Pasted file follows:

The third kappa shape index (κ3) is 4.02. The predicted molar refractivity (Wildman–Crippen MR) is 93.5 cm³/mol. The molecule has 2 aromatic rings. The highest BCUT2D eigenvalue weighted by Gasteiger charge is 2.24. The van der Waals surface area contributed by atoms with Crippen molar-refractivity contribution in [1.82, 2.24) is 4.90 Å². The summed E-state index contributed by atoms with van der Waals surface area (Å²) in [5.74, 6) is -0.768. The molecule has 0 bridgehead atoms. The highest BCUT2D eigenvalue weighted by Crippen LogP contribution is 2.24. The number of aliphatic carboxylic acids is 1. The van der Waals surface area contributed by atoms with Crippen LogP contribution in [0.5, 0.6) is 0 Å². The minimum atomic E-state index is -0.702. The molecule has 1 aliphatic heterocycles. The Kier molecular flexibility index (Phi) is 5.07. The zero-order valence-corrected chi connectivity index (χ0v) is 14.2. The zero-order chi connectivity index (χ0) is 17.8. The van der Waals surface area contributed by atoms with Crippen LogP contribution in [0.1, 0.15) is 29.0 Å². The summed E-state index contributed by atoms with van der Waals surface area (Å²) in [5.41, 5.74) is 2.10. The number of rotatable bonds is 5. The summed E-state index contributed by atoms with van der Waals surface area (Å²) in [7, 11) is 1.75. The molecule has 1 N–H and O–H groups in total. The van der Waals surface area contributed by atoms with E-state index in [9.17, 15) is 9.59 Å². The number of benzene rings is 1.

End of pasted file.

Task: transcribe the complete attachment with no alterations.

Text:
The third kappa shape index (κ3) is 4.02. The predicted molar refractivity (Wildman–Crippen MR) is 93.5 cm³/mol. The molecule has 2 aromatic rings. The highest BCUT2D eigenvalue weighted by Gasteiger charge is 2.24. The van der Waals surface area contributed by atoms with Crippen molar-refractivity contribution in [1.82, 2.24) is 4.90 Å². The summed E-state index contributed by atoms with van der Waals surface area (Å²) in [5.74, 6) is -0.768. The molecule has 0 bridgehead atoms. The highest BCUT2D eigenvalue weighted by Crippen LogP contribution is 2.24. The number of aliphatic carboxylic acids is 1. The van der Waals surface area contributed by atoms with Crippen LogP contribution in [0.5, 0.6) is 0 Å². The minimum atomic E-state index is -0.702. The molecule has 1 aliphatic heterocycles. The Kier molecular flexibility index (Phi) is 5.07. The zero-order valence-corrected chi connectivity index (χ0v) is 14.2. The zero-order chi connectivity index (χ0) is 17.8. The van der Waals surface area contributed by atoms with Crippen LogP contribution in [0.1, 0.15) is 29.0 Å². The summed E-state index contributed by atoms with van der Waals surface area (Å²) in [5.41, 5.74) is 2.10. The number of rotatable bonds is 5. The summed E-state index contributed by atoms with van der Waals surface area (Å²) in [7, 11) is 1.75. The molecule has 1 N–H and O–H groups in total. The van der Waals surface area contributed by atoms with E-state index in [9.17, 15) is 9.59 Å². The number of benzene rings is 1.